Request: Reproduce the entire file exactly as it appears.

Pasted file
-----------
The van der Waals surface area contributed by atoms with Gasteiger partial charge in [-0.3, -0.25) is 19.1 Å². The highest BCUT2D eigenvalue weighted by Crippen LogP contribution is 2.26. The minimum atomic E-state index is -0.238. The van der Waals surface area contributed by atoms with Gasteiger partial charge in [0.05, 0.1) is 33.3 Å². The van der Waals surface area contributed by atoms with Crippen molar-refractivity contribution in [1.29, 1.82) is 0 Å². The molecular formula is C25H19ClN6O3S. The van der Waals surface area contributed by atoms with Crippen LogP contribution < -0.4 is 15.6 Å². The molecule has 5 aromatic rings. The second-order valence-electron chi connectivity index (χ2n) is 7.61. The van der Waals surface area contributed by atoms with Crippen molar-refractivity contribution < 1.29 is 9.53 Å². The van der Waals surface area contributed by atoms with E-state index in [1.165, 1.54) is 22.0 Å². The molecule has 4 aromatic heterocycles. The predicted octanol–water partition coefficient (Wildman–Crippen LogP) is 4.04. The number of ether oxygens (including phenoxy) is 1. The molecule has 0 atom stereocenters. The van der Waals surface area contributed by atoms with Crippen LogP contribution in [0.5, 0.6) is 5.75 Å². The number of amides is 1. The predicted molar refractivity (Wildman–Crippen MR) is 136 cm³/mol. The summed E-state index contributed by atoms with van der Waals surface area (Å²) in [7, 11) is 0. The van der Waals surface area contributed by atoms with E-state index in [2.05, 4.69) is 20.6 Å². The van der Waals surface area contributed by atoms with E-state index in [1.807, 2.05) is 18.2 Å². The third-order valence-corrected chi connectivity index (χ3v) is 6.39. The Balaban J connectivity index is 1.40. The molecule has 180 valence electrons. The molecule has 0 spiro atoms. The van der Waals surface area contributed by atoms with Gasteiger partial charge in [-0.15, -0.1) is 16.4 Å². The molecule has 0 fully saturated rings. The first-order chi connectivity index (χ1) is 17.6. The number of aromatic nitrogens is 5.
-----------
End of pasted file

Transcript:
The van der Waals surface area contributed by atoms with Gasteiger partial charge in [-0.3, -0.25) is 19.1 Å². The highest BCUT2D eigenvalue weighted by Crippen LogP contribution is 2.26. The minimum atomic E-state index is -0.238. The van der Waals surface area contributed by atoms with Gasteiger partial charge in [0.05, 0.1) is 33.3 Å². The van der Waals surface area contributed by atoms with Crippen molar-refractivity contribution in [1.29, 1.82) is 0 Å². The molecular formula is C25H19ClN6O3S. The van der Waals surface area contributed by atoms with Crippen LogP contribution < -0.4 is 15.6 Å². The molecule has 5 aromatic rings. The second-order valence-electron chi connectivity index (χ2n) is 7.61. The van der Waals surface area contributed by atoms with Crippen molar-refractivity contribution < 1.29 is 9.53 Å². The van der Waals surface area contributed by atoms with E-state index in [1.165, 1.54) is 22.0 Å². The molecule has 4 aromatic heterocycles. The predicted octanol–water partition coefficient (Wildman–Crippen LogP) is 4.04. The number of ether oxygens (including phenoxy) is 1. The molecule has 0 atom stereocenters. The van der Waals surface area contributed by atoms with Crippen LogP contribution in [0.5, 0.6) is 5.75 Å². The number of amides is 1. The predicted molar refractivity (Wildman–Crippen MR) is 136 cm³/mol. The summed E-state index contributed by atoms with van der Waals surface area (Å²) in [7, 11) is 0. The van der Waals surface area contributed by atoms with E-state index in [2.05, 4.69) is 20.6 Å². The van der Waals surface area contributed by atoms with E-state index in [1.807, 2.05) is 18.2 Å². The third-order valence-corrected chi connectivity index (χ3v) is 6.39. The Balaban J connectivity index is 1.40. The molecule has 180 valence electrons. The molecule has 0 spiro atoms. The van der Waals surface area contributed by atoms with Gasteiger partial charge in [-0.15, -0.1) is 16.4 Å². The molecule has 0 fully saturated rings. The first-order chi connectivity index (χ1) is 17.6. The number of aromatic nitrogens is 5.